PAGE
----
Any action, that could be loaded as default action defined in fallback class, or specific action class could be configured using configuration file.
    Let's consider how one can configure options for IndexAction of ArticlesService.
    Configuration are hierarchical in the next sense: 
  • one can define default options for any action for all services in the application in the Api.Service.default.Action.default section.
  • one can define default options for index action for all services in the application in the Api.Service.default.Action.index section.
  • one can define options for any action in the specific (articles) service in the Api.Service.articles.Action.default section.
  • one can define options for index action in the specific (articles) service in the  Api.Service.articles.Action.index section.

Crud and non crud methods. Mapping non-crud actions.

Crud services mapped automatically in two levels routing by FallbackService.

Index and view. Formatting output

The CakeDC Api Plugin is flexible and provides multiple ways to prepare result data for the response objects. There is a list of main options.

Use Entity serialization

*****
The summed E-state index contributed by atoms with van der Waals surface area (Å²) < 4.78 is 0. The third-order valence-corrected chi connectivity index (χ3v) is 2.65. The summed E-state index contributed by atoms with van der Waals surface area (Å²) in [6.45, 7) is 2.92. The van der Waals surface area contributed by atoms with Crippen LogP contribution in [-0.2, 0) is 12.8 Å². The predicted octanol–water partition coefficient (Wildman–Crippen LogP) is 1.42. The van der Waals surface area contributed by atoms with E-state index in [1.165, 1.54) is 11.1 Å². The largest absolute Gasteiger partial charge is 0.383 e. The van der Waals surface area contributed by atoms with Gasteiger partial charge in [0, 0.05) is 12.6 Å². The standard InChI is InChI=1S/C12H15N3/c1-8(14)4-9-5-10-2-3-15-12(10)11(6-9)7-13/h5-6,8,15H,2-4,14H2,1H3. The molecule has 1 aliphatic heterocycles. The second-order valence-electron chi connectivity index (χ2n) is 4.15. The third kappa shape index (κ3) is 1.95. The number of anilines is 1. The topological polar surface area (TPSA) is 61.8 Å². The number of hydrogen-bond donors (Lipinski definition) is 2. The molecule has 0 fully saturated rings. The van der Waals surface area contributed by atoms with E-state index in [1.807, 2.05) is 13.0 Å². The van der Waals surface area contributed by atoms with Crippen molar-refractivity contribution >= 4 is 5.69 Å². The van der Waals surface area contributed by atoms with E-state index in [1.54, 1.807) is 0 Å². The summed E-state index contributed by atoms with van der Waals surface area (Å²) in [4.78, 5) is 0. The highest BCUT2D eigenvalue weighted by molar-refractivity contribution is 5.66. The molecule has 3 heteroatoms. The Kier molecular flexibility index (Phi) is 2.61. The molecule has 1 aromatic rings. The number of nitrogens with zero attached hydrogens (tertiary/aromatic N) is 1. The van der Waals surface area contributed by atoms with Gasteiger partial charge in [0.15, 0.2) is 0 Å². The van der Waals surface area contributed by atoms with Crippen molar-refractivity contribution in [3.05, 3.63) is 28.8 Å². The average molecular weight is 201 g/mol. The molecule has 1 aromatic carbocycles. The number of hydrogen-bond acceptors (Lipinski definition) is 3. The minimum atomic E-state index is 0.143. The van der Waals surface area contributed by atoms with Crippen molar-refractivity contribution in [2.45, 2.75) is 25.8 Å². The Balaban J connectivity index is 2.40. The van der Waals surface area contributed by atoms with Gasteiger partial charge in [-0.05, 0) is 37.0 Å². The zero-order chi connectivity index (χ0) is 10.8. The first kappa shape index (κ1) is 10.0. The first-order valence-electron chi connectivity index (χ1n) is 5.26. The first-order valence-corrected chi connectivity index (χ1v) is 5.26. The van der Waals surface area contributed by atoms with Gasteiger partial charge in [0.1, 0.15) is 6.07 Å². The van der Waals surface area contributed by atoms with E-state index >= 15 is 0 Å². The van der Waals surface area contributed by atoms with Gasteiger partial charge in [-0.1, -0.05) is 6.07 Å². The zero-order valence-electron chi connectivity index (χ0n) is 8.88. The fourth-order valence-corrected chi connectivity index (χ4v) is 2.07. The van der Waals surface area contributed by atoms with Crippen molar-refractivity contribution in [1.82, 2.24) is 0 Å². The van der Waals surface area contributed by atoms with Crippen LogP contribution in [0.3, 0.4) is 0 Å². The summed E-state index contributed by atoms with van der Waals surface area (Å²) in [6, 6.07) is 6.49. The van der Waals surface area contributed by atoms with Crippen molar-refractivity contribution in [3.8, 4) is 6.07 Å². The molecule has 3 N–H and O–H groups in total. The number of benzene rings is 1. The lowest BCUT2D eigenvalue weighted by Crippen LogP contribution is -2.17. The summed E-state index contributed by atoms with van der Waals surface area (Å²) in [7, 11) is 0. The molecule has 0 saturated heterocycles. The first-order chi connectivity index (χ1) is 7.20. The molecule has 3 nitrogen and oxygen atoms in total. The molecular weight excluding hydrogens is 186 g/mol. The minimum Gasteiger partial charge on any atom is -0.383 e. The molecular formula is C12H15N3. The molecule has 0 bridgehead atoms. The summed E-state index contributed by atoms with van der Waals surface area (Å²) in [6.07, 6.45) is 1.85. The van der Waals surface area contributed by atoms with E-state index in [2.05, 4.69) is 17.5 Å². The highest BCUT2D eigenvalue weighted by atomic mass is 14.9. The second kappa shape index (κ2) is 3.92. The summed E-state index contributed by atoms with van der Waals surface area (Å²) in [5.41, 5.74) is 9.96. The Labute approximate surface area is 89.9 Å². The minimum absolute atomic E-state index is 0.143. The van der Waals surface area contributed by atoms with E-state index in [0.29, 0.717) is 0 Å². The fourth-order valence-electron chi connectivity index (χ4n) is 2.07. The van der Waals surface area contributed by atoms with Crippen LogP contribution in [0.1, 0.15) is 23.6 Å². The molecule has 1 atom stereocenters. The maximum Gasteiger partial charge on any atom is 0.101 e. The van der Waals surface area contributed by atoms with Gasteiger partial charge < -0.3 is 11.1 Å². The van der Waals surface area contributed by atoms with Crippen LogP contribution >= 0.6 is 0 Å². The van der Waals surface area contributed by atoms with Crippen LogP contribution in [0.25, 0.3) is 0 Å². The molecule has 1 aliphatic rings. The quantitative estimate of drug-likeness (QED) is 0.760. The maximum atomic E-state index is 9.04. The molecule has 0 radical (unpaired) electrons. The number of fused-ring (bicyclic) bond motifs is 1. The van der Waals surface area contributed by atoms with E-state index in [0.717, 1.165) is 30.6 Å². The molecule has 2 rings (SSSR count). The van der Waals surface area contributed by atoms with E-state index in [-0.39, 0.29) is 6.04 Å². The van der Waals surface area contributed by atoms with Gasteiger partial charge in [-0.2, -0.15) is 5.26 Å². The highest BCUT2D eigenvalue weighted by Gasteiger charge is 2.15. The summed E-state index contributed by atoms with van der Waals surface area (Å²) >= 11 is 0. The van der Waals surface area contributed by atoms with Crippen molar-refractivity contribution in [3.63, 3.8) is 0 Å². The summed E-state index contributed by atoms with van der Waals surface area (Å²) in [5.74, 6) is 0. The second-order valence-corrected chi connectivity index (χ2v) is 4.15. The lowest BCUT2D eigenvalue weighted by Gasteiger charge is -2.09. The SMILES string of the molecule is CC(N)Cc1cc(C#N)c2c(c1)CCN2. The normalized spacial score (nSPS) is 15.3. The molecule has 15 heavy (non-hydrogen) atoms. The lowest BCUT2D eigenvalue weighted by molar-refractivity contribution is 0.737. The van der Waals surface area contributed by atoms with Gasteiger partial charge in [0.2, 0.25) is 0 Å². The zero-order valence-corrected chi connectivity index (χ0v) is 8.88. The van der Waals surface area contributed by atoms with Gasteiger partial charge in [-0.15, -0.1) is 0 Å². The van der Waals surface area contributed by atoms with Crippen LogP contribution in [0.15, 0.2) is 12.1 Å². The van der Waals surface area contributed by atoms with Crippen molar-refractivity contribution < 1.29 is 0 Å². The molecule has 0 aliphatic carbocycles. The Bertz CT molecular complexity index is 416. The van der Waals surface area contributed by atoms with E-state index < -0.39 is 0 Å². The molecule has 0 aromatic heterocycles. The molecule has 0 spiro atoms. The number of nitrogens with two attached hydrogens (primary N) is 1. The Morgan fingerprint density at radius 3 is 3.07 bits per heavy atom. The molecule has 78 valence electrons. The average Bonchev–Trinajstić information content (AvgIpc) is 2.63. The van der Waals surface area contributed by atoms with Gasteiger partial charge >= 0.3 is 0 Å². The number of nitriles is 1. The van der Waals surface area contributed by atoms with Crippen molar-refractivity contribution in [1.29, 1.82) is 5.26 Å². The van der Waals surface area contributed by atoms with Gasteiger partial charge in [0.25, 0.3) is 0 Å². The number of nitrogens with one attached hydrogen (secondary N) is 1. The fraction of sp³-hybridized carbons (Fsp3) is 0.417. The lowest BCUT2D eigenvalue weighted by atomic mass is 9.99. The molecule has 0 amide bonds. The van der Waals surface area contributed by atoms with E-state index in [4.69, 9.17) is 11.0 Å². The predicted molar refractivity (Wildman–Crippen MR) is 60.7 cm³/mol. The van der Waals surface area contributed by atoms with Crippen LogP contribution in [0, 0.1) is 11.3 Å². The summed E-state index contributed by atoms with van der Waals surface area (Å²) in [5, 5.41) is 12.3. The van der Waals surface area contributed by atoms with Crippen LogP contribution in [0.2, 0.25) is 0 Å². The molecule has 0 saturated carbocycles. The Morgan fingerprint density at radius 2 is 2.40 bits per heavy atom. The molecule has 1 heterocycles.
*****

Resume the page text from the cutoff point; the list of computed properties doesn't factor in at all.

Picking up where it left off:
The most trivial way to convert data is using entity serialization. When converting an entity to a JSON, the virtual and hidden field lists are applied.  Entities are recursively converted to JSON as well.  This means that if you eager, and loading entities and their associations, CakePHP will correctly handle converting the associated data into the correct format. Additional fields could be defined using Entity::$_virtual and hidden using Entity::$$_hidden.

Build object manually from Action::execute

In this case users manually perform mapping of requests received from model layer to output array. public function process() {     $entity = $this->getTable()->get($this->getId());     return [         'id' => $entity->id,         'name' => $entity->name,     ]; }

Use Query::formatResults in model layer

The request could be formatted in model layer using: Query::formatResults. So in this case, the process action just calls for a needed finder from the model layer and returns the result. public function findApiFormat(Query $query, array $options) {     return $query         ->select(['id', 'body', 'created', 'modified', 'author_id'])         ->formatResults(function ($results) use ($options) {             return $results->map(function ($row) use ($options) {                 $row['author'] = $this->Authors->getFormatted($row['author_id']);                 unset($row['author_id']);                   return $row;             });         });